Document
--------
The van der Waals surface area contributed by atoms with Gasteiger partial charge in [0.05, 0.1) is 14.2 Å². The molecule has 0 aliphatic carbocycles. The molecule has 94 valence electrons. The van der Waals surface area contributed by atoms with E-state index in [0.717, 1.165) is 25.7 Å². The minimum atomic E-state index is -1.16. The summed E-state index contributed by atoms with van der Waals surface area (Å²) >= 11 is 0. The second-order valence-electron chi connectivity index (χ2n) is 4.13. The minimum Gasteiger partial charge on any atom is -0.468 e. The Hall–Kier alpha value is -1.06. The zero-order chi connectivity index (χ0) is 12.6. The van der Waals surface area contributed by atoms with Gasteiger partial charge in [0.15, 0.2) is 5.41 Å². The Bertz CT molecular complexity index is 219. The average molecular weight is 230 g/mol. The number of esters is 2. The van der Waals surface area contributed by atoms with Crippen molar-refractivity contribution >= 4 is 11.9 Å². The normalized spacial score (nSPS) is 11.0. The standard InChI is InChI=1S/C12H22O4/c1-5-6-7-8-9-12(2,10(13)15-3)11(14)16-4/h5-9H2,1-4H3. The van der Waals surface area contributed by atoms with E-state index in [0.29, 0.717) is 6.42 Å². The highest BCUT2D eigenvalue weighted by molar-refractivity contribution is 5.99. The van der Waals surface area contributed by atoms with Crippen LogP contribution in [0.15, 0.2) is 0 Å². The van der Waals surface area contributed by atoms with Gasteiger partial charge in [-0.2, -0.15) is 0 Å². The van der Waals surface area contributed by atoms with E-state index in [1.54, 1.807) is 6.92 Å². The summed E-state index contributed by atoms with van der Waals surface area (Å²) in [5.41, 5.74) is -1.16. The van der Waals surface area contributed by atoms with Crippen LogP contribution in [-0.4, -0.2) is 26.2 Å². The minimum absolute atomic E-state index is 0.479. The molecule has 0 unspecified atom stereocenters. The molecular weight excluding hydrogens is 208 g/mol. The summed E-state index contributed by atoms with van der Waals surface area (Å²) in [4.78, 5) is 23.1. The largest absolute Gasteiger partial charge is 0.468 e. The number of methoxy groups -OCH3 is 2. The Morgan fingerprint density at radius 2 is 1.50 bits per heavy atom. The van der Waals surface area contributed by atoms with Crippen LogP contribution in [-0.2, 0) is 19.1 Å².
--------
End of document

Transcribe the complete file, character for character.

The van der Waals surface area contributed by atoms with Gasteiger partial charge in [0.05, 0.1) is 14.2 Å². The molecule has 0 aliphatic carbocycles. The molecule has 94 valence electrons. The van der Waals surface area contributed by atoms with E-state index in [0.717, 1.165) is 25.7 Å². The minimum atomic E-state index is -1.16. The summed E-state index contributed by atoms with van der Waals surface area (Å²) >= 11 is 0. The second-order valence-electron chi connectivity index (χ2n) is 4.13. The minimum Gasteiger partial charge on any atom is -0.468 e. The Hall–Kier alpha value is -1.06. The zero-order chi connectivity index (χ0) is 12.6. The van der Waals surface area contributed by atoms with Gasteiger partial charge in [0.15, 0.2) is 5.41 Å². The Bertz CT molecular complexity index is 219. The average molecular weight is 230 g/mol. The number of esters is 2. The van der Waals surface area contributed by atoms with Crippen molar-refractivity contribution >= 4 is 11.9 Å². The normalized spacial score (nSPS) is 11.0. The standard InChI is InChI=1S/C12H22O4/c1-5-6-7-8-9-12(2,10(13)15-3)11(14)16-4/h5-9H2,1-4H3. The van der Waals surface area contributed by atoms with E-state index in [0.29, 0.717) is 6.42 Å². The highest BCUT2D eigenvalue weighted by molar-refractivity contribution is 5.99. The van der Waals surface area contributed by atoms with Crippen LogP contribution in [0.15, 0.2) is 0 Å². The van der Waals surface area contributed by atoms with Gasteiger partial charge in [-0.2, -0.15) is 0 Å². The van der Waals surface area contributed by atoms with E-state index in [1.54, 1.807) is 6.92 Å². The summed E-state index contributed by atoms with van der Waals surface area (Å²) in [5.41, 5.74) is -1.16. The van der Waals surface area contributed by atoms with Crippen LogP contribution in [-0.4, -0.2) is 26.2 Å². The minimum absolute atomic E-state index is 0.479. The molecule has 0 unspecified atom stereocenters. The molecular weight excluding hydrogens is 208 g/mol. The summed E-state index contributed by atoms with van der Waals surface area (Å²) in [4.78, 5) is 23.1. The largest absolute Gasteiger partial charge is 0.468 e. The number of methoxy groups -OCH3 is 2. The Morgan fingerprint density at radius 2 is 1.50 bits per heavy atom. The van der Waals surface area contributed by atoms with Crippen LogP contribution in [-0.2, 0) is 19.1 Å².